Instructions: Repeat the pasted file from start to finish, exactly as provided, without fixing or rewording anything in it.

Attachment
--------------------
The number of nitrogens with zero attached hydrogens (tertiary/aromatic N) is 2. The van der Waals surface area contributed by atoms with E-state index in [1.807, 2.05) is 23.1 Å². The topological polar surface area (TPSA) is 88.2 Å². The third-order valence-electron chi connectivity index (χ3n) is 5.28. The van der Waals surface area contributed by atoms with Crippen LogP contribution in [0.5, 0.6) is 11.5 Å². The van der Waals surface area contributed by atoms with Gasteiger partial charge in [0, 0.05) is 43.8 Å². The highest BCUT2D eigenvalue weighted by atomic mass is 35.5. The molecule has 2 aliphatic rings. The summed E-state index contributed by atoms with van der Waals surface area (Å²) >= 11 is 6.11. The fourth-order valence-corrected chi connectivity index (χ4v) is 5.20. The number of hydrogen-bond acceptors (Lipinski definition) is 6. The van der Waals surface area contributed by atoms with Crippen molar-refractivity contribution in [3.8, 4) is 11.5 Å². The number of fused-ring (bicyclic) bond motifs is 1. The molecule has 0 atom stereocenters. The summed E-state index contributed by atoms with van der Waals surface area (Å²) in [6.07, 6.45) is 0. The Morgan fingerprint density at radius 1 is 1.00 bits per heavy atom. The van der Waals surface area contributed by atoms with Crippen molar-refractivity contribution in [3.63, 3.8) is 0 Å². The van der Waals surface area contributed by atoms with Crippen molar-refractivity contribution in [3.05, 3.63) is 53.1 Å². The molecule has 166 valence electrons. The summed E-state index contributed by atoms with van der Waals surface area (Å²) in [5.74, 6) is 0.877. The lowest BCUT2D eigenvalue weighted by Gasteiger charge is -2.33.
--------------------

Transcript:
The number of nitrogens with zero attached hydrogens (tertiary/aromatic N) is 2. The van der Waals surface area contributed by atoms with E-state index in [1.807, 2.05) is 23.1 Å². The topological polar surface area (TPSA) is 88.2 Å². The third-order valence-electron chi connectivity index (χ3n) is 5.28. The van der Waals surface area contributed by atoms with Crippen LogP contribution in [0.5, 0.6) is 11.5 Å². The van der Waals surface area contributed by atoms with Gasteiger partial charge in [0, 0.05) is 43.8 Å². The highest BCUT2D eigenvalue weighted by atomic mass is 35.5. The molecule has 2 aliphatic rings. The summed E-state index contributed by atoms with van der Waals surface area (Å²) >= 11 is 6.11. The fourth-order valence-corrected chi connectivity index (χ4v) is 5.20. The number of hydrogen-bond acceptors (Lipinski definition) is 6. The van der Waals surface area contributed by atoms with Crippen molar-refractivity contribution in [3.8, 4) is 11.5 Å². The number of fused-ring (bicyclic) bond motifs is 1. The molecule has 0 atom stereocenters. The summed E-state index contributed by atoms with van der Waals surface area (Å²) in [6.07, 6.45) is 0. The Morgan fingerprint density at radius 1 is 1.00 bits per heavy atom. The van der Waals surface area contributed by atoms with Crippen molar-refractivity contribution in [3.63, 3.8) is 0 Å². The van der Waals surface area contributed by atoms with Crippen molar-refractivity contribution in [3.05, 3.63) is 53.1 Å². The molecule has 166 valence electrons. The summed E-state index contributed by atoms with van der Waals surface area (Å²) in [5.74, 6) is 0.877. The lowest BCUT2D eigenvalue weighted by Gasteiger charge is -2.33.